The Barwise Prize is awarded annually for “significant and sustained contributions to areas relevant to philosophy and computing by an APA member.”
Professor Boden helped develop the world’s first academic program in cognitive science (at Sussex). According to her biographical note at The British Academy:
She holds degrees in medical sciences, philosophy, and psychology (including a Harvard PhD, Cambridge ScD, and three honorary doctorates), and integrates these disciplines with AI in her research. She is a past vice-president of the British Academy and past Chair of Council of the Royal Institution, and an elected Fellow of the Association for the Advancement of Artificial Intelligence (and of its British and European equivalents). Her work has been translated into twenty languages, and she has lectured widely, to specialist and general audiences, around the world. She was the subject of BBC Radio-4’s The Life Scientific in October 2014. Her recent books include The Creative Mind: Myths and Mechanisms (1990/2004); Mind as Machine: A History of Cognitive Science (2006); and Creativity and Art: Three Roads to Surprise (2010)… She has two children and four grandchildren, and lives in Brighton.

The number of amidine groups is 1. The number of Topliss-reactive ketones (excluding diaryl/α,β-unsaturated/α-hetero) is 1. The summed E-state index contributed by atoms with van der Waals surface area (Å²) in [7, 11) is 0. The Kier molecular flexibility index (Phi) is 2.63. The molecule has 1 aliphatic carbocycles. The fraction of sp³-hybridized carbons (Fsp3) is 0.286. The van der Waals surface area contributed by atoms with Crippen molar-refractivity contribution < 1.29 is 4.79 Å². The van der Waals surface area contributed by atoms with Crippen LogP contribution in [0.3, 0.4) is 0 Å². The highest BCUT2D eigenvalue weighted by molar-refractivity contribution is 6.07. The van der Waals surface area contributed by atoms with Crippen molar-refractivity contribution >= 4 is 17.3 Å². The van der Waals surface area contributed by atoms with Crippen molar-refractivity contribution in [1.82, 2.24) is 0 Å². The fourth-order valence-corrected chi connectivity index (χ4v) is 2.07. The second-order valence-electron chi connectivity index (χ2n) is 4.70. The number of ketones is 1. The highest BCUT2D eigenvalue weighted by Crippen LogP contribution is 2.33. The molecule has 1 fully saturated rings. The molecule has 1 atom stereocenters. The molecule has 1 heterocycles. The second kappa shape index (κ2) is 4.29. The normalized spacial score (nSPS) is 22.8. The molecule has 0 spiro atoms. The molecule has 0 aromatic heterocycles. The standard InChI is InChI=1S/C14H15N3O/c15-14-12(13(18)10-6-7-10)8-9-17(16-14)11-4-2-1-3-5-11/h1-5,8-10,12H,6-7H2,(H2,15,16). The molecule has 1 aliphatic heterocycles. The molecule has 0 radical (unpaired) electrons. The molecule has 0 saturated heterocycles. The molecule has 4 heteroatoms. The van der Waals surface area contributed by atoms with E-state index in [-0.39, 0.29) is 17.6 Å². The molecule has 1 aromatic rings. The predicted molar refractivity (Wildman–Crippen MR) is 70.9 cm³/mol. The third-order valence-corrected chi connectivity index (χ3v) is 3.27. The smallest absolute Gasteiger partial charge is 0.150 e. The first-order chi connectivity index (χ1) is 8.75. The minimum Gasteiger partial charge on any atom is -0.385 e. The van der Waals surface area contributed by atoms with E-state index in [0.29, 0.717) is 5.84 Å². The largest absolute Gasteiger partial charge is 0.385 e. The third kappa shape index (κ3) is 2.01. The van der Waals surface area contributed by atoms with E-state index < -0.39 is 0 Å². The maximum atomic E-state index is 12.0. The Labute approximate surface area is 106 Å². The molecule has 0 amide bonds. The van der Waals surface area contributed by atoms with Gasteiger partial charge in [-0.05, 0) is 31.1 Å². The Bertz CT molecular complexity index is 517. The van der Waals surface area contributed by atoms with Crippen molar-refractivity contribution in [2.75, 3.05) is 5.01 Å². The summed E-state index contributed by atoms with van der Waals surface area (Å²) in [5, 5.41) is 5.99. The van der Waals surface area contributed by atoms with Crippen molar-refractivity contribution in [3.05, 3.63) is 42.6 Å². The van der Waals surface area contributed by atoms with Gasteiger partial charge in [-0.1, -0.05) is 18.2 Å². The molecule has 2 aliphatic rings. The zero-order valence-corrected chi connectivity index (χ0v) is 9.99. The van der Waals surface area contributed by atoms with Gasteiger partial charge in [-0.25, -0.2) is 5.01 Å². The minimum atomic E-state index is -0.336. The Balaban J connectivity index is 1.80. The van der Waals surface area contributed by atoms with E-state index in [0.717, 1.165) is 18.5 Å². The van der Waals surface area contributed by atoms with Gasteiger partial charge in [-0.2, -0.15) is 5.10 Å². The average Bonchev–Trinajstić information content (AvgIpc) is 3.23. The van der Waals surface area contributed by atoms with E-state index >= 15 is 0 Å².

Her latest book is AI: Its Nature and Future (2016).
The Barwise Prize includes a plaque and the honor of delivering a keynote talk at a computing and philosophy conference as well as a talk at one of the divisional APA meetings. You can see a list of previous winners of the prize here. For more about Jon Barwise, for whom the prize is named, see this obituary.